Mbeki Speaks on the Eve of Historic Sudanese Referendum

If the referendum in South Sudan results in secession of the South, former South African president Thabo Mbeki told audiences at two universities in Sudan, it is imperative to understand that it will not divide into an ‘African’ south and an ‘Arab’ north. The African Union, he said, believed firmly that northern Sudan is no less African than the south, and that if Sudan divides into two countries, , both will have to embrace diversity.

Mbeki was speaking on the eve of the week-long historic referendum of Southern Sudan which began on 9 January 2011 and sought to determine the future of Sudan – and South Sudan in particular. In two similar speeches, the former president and chairperson of the African Union High Level Implementation Panel for Sudan spoke at the University of Khartoum and the University of Juba on 5 and 7 January respectively.

Mbeki voices the opinion of the Panel that the current attempt by the southern Sudanese people to exercise their right to independence and to rule themselves was seen to be a fitting end to the struggle that has plagued the region and its people for decades. The people of South Sudan have been fighting for their independence for almost a century, and it seems now they may be closer than ever to achieving it. Both addresses placed this fight for independence within the history of the conflict which allowed the students and casual observers present in the audience to understand the seriousness of what was about to be undertaken by Sudan, and to feel inspired by the actions and examples set forth by Sudanese patriots and their predecessors who laid down their lives, and made many other sacrifices to ensure that the people of Sudan had the possibility freely to determine their own destiny today.

However, despite this positive outlook for Sudan, numerous challenges that will face the newest state on the African continent (if the referendum causes the division of Sudan) were outlined. This was given greater detail and elaboration in the Juba address, where Mbeki said the most important challenge that South Sudan will face is one that many on the African continent suffer from: underdevelopment. However, he assured his audience that such a challenge will be met head-on through policies such as the ‘South Sudan Reconstruction and Development Programme’, which will be “pursued and implemented in the context of peaceful co-existence with her neighbours, starting with northern Sudan”. This alone will not be enough, Mbeki said, and such a program will “have to be anchored on a democratic, developmental state capable of articulating and mobilising the necessary capacity from amongst the people to implement its programme with the people as the central pillars of that programme. Necessarily, this means that the new southern Sudan state will have to articulate and develop relations with the rest of the region, the Continent and the world while paying attention to the creation of its own internal capacity to respond to its own developmental challenges.”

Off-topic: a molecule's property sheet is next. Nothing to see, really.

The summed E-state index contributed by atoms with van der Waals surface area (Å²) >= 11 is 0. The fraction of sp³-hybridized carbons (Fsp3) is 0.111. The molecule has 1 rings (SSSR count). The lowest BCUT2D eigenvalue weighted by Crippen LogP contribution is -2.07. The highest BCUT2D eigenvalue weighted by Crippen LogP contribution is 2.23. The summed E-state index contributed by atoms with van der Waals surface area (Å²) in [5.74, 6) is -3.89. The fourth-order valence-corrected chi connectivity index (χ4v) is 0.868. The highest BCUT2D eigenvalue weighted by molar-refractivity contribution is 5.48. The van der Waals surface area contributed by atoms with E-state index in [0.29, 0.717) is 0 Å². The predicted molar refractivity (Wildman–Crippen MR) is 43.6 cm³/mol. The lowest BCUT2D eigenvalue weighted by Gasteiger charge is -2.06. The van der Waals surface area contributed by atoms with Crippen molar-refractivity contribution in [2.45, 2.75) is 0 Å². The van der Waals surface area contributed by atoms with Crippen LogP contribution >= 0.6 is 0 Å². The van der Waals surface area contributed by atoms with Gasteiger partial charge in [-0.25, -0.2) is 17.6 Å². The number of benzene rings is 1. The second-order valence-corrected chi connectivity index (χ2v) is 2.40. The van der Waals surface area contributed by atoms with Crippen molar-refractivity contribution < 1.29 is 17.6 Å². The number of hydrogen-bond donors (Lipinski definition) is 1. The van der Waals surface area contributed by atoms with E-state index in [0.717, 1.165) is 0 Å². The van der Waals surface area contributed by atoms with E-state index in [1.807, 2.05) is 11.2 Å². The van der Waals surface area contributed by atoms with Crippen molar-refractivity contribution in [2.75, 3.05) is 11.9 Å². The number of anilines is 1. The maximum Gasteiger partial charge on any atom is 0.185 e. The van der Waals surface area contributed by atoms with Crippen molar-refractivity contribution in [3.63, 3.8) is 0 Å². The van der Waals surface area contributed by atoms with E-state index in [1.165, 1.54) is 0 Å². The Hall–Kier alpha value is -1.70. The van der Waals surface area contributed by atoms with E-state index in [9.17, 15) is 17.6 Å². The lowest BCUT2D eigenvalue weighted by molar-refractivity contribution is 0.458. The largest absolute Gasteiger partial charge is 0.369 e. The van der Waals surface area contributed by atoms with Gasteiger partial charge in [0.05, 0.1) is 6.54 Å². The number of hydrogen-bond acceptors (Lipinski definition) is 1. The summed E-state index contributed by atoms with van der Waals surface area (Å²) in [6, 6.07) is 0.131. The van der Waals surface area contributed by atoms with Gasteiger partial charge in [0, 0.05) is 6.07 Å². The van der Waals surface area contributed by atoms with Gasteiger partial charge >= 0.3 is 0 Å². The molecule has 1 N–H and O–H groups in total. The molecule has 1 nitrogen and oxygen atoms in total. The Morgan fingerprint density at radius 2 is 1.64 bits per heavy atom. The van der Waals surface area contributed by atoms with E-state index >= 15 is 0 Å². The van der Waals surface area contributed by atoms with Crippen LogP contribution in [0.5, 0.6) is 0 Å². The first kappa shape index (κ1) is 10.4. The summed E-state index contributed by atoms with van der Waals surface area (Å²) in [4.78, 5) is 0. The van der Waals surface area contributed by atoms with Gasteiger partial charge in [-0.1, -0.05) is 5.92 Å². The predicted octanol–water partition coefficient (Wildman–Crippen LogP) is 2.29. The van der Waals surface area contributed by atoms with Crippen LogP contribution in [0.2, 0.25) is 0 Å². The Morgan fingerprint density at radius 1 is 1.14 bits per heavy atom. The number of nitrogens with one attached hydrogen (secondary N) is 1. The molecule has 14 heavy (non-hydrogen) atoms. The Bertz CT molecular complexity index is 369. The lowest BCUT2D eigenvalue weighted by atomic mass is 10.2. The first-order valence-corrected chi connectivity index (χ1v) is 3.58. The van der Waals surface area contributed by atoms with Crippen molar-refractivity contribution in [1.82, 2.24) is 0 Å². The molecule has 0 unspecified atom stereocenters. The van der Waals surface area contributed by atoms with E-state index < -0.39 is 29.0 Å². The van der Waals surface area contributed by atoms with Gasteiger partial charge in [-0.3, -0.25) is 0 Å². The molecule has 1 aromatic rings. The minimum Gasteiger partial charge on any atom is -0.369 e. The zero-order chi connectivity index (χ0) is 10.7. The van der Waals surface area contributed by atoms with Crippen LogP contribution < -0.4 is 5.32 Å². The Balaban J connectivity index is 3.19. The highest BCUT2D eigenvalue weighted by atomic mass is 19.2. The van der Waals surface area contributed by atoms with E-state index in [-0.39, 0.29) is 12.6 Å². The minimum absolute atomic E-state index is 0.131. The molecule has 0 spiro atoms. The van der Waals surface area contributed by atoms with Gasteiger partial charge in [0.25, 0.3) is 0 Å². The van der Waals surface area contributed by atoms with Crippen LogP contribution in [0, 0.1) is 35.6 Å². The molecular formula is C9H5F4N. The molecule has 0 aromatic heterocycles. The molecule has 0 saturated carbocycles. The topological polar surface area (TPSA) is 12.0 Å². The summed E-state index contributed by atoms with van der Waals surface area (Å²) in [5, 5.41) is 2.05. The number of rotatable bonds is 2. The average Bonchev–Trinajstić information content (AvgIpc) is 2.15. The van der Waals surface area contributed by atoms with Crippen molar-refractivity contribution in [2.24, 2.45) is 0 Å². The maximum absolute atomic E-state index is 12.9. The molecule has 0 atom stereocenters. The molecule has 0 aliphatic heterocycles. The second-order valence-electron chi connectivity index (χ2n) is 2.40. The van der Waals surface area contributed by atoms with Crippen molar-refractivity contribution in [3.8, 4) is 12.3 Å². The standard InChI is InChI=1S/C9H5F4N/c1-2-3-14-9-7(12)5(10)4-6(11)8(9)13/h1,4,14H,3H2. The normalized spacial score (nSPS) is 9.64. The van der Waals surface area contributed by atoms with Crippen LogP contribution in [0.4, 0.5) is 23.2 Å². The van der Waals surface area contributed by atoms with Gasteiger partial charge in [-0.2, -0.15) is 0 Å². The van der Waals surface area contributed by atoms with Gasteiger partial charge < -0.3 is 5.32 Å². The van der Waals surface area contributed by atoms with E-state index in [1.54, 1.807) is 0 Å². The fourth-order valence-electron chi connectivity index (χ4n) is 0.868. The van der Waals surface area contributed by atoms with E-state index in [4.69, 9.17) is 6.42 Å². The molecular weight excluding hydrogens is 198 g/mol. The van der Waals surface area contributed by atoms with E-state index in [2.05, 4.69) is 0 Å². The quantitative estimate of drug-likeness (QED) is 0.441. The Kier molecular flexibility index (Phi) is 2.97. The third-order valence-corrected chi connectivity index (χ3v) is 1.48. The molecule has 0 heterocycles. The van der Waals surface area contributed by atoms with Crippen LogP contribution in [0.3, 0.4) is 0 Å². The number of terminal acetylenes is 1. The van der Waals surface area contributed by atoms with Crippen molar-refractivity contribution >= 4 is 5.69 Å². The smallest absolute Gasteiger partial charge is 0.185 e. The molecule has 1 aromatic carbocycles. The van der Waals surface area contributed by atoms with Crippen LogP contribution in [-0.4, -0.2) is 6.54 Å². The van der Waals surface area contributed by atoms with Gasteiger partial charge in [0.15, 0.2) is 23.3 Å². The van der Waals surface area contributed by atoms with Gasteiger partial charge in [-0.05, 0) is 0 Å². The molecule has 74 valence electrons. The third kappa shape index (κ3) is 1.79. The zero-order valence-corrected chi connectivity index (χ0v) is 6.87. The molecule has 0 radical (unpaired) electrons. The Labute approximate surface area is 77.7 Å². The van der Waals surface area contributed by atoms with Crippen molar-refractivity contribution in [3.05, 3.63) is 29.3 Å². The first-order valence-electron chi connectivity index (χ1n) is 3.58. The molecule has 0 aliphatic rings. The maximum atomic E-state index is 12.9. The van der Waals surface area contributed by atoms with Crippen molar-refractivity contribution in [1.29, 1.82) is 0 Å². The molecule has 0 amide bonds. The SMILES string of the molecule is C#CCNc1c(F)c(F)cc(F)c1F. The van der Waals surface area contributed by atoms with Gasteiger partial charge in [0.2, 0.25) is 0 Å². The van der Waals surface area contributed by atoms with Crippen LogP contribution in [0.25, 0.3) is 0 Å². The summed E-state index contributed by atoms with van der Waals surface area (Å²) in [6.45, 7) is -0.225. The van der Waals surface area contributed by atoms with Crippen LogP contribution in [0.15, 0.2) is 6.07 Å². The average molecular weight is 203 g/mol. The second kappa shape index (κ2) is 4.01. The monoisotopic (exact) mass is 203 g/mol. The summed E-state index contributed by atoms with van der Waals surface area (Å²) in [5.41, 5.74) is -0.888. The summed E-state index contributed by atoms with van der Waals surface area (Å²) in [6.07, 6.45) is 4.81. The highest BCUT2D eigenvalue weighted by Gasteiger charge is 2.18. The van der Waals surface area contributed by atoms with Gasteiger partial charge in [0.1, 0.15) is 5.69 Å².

If the referendum results in the secession of the south, its independence will be a cause for celebration across the entire African continent, Mbeki said. It will allow for further creation of “conditions for self-fulfillment, including celebration of our languages and cultures and the affirmation of our identities,” he added. As the “people of Southern Sudan exercise their right to self-determination, so will they continue to address the important issue of how they should contribute to the larger Pan-African project” of African solidarity and unity. Sudan as a whole has the ability to bring about real change and unity on the continent and has been given an opportunity no other state has yet been afforded.

Mbeki ended with pledges to young Sudanese in the audience. He asked that they realise that their future is one of hope rather than despair, and that Sudan, whether as one country or two, will continue to serve as an African crossroads and will have an important impact on the rest of the continent. He added that, “The future of Sudan, both south and north, is our future. As Sudanese, both southerners and northerners, you must know that Africa stands and will stand with you regardless of the political season, and that our solidarity and friendship are unconditional. As Africans we know that whatever the challenges of the moment, Sudan will achieve peace with itself and friendship among all its people, which peace and friendship will draw the Sudanese people, their neighbours and all Africa, ever closer together. We, who represent an older generation, which has made its own mistakes and its own contribution to a better Africa, count on you, the youth of Africa, to discover and carry out your own mission, which would surely contain the objective to achieve the renaissance both of Sudan, whether one country or two, and your mother Continent, Africa.”